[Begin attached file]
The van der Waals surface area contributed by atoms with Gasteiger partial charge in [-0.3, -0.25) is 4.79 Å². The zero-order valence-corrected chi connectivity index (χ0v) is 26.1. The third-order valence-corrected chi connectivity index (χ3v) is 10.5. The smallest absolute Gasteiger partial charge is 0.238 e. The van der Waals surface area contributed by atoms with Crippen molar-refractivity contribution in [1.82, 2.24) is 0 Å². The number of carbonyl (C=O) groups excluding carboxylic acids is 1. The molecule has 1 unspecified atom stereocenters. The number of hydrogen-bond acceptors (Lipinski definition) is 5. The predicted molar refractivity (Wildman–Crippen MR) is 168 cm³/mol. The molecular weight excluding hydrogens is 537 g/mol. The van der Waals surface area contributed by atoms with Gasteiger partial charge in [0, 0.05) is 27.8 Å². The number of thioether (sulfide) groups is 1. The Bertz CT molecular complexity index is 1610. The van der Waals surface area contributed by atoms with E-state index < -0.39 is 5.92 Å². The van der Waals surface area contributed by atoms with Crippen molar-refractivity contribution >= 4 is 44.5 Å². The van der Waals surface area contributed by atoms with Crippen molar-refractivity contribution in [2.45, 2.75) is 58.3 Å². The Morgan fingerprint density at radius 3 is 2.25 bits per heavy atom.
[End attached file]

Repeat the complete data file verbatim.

The van der Waals surface area contributed by atoms with Gasteiger partial charge in [-0.3, -0.25) is 4.79 Å². The zero-order valence-corrected chi connectivity index (χ0v) is 26.1. The third-order valence-corrected chi connectivity index (χ3v) is 10.5. The smallest absolute Gasteiger partial charge is 0.238 e. The van der Waals surface area contributed by atoms with Crippen molar-refractivity contribution in [1.82, 2.24) is 0 Å². The number of carbonyl (C=O) groups excluding carboxylic acids is 1. The molecule has 1 unspecified atom stereocenters. The number of hydrogen-bond acceptors (Lipinski definition) is 5. The predicted molar refractivity (Wildman–Crippen MR) is 168 cm³/mol. The molecular weight excluding hydrogens is 537 g/mol. The van der Waals surface area contributed by atoms with Gasteiger partial charge in [0, 0.05) is 27.8 Å². The number of thioether (sulfide) groups is 1. The Bertz CT molecular complexity index is 1610. The van der Waals surface area contributed by atoms with E-state index < -0.39 is 5.92 Å². The van der Waals surface area contributed by atoms with Crippen molar-refractivity contribution >= 4 is 44.5 Å². The van der Waals surface area contributed by atoms with Crippen molar-refractivity contribution in [2.45, 2.75) is 58.3 Å². The Morgan fingerprint density at radius 3 is 2.25 bits per heavy atom.